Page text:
“Now the stigma associated with fruit beer in general is fading, and people are craving flavour and choice. We tend to skew to a slightly younger audience and have found great success with those that are open to new experiences, ideas, flavours and great tasting liquids which are attributes usually associated with younger people. We’re extremely proud of how our drinking demo skews almost 50:50 male female where the ‘normal’ US craft brewery sees a customer base that is closer to 70:30 male female.”
Kollmann Baker has every right to be proud claiming a long list of awards for Urban Artifact beers but ironically, not from the biggest international competitions where feedback tends to be that it ‘doesn’t taste enough like beer!’. Kollmann Baker says this is exactly their point as fruit is the main star in all their beverages.
Many flavour compounds that exist in fruit also exist in hops, for example citrus. An IPA brewed with citrussy Centennial hops may benefit from the addition of lemon zest to the finished beer to emphasise the Centennial hop characteristics. Alternatively, a small addition of passion fruit puree to a beer brewed with tropical flavoured hops such as Mosaic or Simcoe may help to amplify the tropical notes of the beer.
A US brewery producing both award-winning IPAs (without the addition of fruit) and sour fruited beers is DESTIHL® Brewery located in Normal, Illinois.
Matt Potts, Founder/CEO of DESTIHL, says: “We launched our Wild Sour Series in 2014 following increased interest from our original barrel-aged Saint Dekkera® Reserve Sour Series but have pivoted from more traditional, non-fruited styles (such as traditional Gose, Flanders Red, Berliner Weisse, etc.) to now releasing almost all of our sours with fruit because that’s what the consumer wants.”
DESTIHL was one of the first breweries in the U.S. to package sours in cans, which was industry-changing since most sours before then were bottled, often with cork & cage, and expensive. One of their best-selling single beers is a blonde ale, Hawaii Five Ale, that uses five different fruit purees – coconut, mango, peach, pineapple and pink guava!
DESTIHL’s fruited sours appeal to both men and women, old and young, but Potts thinks that younger drinkers especially like sours because, as he speculates: “Younger generations grew up hooked on tart and sour candy, so their palates are well-trained and accustomed to the ‘pucker’ factor.”
But can the audience for IPAs and fruited sours ever mix? You bet they can! Potts continues: “I would say the biggest crossover with our DeadHead® Hazy IPAs and our fruited Wild Sour Series or Saint Dekkera sours is due to the low bitterness and natural fruitiness from either the hops in our IPAs or the fruits in our sours, whereas our DeadHead® IPA (west-coast style) appeals to the more traditional IPA consumer.”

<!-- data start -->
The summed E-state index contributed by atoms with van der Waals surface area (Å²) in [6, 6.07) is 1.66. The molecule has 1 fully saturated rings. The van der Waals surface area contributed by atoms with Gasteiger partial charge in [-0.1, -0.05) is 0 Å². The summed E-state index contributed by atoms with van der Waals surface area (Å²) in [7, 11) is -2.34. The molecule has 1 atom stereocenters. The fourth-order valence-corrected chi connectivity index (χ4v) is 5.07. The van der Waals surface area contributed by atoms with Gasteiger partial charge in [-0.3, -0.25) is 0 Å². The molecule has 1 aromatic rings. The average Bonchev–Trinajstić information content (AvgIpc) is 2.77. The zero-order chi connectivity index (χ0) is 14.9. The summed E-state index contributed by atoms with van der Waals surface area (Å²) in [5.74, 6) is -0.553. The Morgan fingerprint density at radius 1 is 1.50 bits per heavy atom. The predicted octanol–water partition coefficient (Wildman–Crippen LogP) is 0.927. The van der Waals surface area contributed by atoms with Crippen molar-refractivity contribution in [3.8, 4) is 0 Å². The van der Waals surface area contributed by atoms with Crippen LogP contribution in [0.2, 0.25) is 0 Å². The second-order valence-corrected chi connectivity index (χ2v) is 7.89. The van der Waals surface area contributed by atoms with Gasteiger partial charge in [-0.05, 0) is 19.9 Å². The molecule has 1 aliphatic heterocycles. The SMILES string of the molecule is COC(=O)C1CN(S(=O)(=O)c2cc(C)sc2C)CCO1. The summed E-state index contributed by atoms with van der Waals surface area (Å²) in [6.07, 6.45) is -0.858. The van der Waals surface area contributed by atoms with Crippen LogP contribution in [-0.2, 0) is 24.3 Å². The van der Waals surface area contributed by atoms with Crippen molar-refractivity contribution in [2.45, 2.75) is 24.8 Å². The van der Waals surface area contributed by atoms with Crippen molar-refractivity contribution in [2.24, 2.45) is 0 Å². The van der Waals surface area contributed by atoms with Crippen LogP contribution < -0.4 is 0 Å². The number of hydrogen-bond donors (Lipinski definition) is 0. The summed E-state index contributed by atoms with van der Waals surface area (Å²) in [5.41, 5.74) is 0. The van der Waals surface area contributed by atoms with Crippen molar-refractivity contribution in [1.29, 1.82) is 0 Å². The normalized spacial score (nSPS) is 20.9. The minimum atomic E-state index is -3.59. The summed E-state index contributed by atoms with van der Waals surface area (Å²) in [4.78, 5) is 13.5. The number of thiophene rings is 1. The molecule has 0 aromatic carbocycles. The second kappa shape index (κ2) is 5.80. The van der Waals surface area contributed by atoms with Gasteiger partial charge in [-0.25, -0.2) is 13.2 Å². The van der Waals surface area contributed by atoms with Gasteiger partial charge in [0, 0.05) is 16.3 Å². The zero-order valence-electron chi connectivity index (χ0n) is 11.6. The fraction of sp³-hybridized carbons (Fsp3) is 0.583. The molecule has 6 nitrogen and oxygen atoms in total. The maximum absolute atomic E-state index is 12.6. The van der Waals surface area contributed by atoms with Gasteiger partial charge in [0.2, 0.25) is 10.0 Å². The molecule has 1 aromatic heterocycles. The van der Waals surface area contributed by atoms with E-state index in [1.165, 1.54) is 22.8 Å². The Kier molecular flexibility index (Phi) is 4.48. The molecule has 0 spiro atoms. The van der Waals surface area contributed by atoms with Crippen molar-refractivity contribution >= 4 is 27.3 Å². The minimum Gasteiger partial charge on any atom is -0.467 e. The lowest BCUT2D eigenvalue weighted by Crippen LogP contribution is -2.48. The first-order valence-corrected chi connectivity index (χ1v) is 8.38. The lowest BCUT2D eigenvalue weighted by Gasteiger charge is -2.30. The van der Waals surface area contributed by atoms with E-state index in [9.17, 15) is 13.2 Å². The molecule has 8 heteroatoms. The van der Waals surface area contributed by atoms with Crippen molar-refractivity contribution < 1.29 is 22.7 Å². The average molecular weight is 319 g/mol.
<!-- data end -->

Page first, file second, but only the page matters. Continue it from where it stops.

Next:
As consumer tastes evolve and brewers continue to innovate, we can expect even greater experimentation in future years to keep American craft brewing firmly at the forefront of global brewing creativity.
American craft beer can be found in Systembolaget, Vinmonopolet and select on trade outlets throughout Scandinavia.
The Brewers Association publishes a wealth of resources to understand and enjoy craft beer, downloadable free of charge from www.brewersassociation.org
*The Harris Poll, consumer data
About the author: Lotte Peplow is the American Craft Beer Ambassador for Europe for the Brewers Association and is based in London, UK. She is a Certified Cicerone®, BDI accredited Beer Sommelier, beer writer, author, beer communicator, international beer judge, homebrewer and beer lover
About the Brewers Association
The Brewers Association (BA) is the not-for-profit trade association dedicated to small and independent American brewers, their beers and the community of brewing enthusiasts. The BA represents 5,600-plus U.S. breweries. The BA’s independent craft brewer seal is a widely adopted symbol that differentiates beers by small and independent craft brewers. The BA organizes events including the World Beer Cup®, Great American Beer Festival®, Craft Brewers Conference® & BrewExpo America®, , Homebrew ConTM, National Homebrew Competition and American Craft Beer Week®. The BA publishes The New Brewer® magazine, and Brewers Publications® is the leading publisher of brewing literature in the U.S. Beer lovers are invited to learn more about the dynamic world of craft beer at CraftBeer.com® and about homebrewing via the BA’s American Homebrewers Association® and the free Brew Guru® mobile app. Follow us on Facebook, Twitter and Instagram.
Issued on behalf of the Brewers Association, 1327 Spruce Street, Boulder, Colorado, 80302 USA. www.brewersassociation.org
For further press information: Lotte Peplow: firstname.lastname@example.org +44 (0)7973 698 414